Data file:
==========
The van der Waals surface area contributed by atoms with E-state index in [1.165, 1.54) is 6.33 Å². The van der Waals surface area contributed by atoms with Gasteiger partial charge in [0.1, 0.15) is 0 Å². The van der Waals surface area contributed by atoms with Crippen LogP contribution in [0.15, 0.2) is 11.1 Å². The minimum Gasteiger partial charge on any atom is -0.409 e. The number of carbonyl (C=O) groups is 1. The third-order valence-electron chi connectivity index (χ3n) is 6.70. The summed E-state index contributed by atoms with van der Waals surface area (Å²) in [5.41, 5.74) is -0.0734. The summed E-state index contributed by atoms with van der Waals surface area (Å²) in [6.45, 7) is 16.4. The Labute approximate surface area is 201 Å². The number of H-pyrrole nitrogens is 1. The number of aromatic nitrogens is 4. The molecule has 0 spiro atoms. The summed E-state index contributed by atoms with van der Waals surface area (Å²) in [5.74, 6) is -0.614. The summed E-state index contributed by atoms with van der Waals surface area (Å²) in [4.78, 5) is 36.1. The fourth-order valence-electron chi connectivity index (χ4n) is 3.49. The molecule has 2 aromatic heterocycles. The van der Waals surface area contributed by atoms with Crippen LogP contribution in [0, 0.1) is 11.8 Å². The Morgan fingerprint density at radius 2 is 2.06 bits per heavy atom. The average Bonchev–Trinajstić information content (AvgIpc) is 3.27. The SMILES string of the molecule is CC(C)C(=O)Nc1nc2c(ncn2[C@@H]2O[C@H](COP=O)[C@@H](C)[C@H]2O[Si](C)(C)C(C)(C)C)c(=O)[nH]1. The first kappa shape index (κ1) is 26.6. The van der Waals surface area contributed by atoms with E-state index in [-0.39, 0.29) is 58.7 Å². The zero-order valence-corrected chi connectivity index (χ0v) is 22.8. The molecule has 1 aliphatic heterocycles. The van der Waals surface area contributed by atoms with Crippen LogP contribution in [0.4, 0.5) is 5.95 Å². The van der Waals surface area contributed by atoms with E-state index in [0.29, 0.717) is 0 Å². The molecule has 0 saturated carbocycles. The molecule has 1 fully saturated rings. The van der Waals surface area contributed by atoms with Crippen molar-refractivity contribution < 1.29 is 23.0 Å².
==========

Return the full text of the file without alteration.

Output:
The van der Waals surface area contributed by atoms with E-state index in [1.165, 1.54) is 6.33 Å². The van der Waals surface area contributed by atoms with Gasteiger partial charge in [0.1, 0.15) is 0 Å². The van der Waals surface area contributed by atoms with Crippen LogP contribution in [0.15, 0.2) is 11.1 Å². The minimum Gasteiger partial charge on any atom is -0.409 e. The number of carbonyl (C=O) groups is 1. The third-order valence-electron chi connectivity index (χ3n) is 6.70. The summed E-state index contributed by atoms with van der Waals surface area (Å²) in [5.41, 5.74) is -0.0734. The summed E-state index contributed by atoms with van der Waals surface area (Å²) in [6.45, 7) is 16.4. The Labute approximate surface area is 201 Å². The number of H-pyrrole nitrogens is 1. The number of aromatic nitrogens is 4. The molecule has 0 spiro atoms. The summed E-state index contributed by atoms with van der Waals surface area (Å²) in [5.74, 6) is -0.614. The summed E-state index contributed by atoms with van der Waals surface area (Å²) in [4.78, 5) is 36.1. The fourth-order valence-electron chi connectivity index (χ4n) is 3.49. The molecule has 2 aromatic heterocycles. The van der Waals surface area contributed by atoms with Crippen LogP contribution in [0, 0.1) is 11.8 Å². The Morgan fingerprint density at radius 2 is 2.06 bits per heavy atom. The average Bonchev–Trinajstić information content (AvgIpc) is 3.27. The SMILES string of the molecule is CC(C)C(=O)Nc1nc2c(ncn2[C@@H]2O[C@H](COP=O)[C@@H](C)[C@H]2O[Si](C)(C)C(C)(C)C)c(=O)[nH]1. The first kappa shape index (κ1) is 26.6. The van der Waals surface area contributed by atoms with E-state index in [-0.39, 0.29) is 58.7 Å². The zero-order valence-corrected chi connectivity index (χ0v) is 22.8. The molecule has 1 aliphatic heterocycles. The van der Waals surface area contributed by atoms with Crippen LogP contribution in [0.4, 0.5) is 5.95 Å². The van der Waals surface area contributed by atoms with E-state index in [0.29, 0.717) is 0 Å². The molecule has 0 saturated carbocycles. The molecule has 1 fully saturated rings. The van der Waals surface area contributed by atoms with Crippen molar-refractivity contribution < 1.29 is 23.0 Å².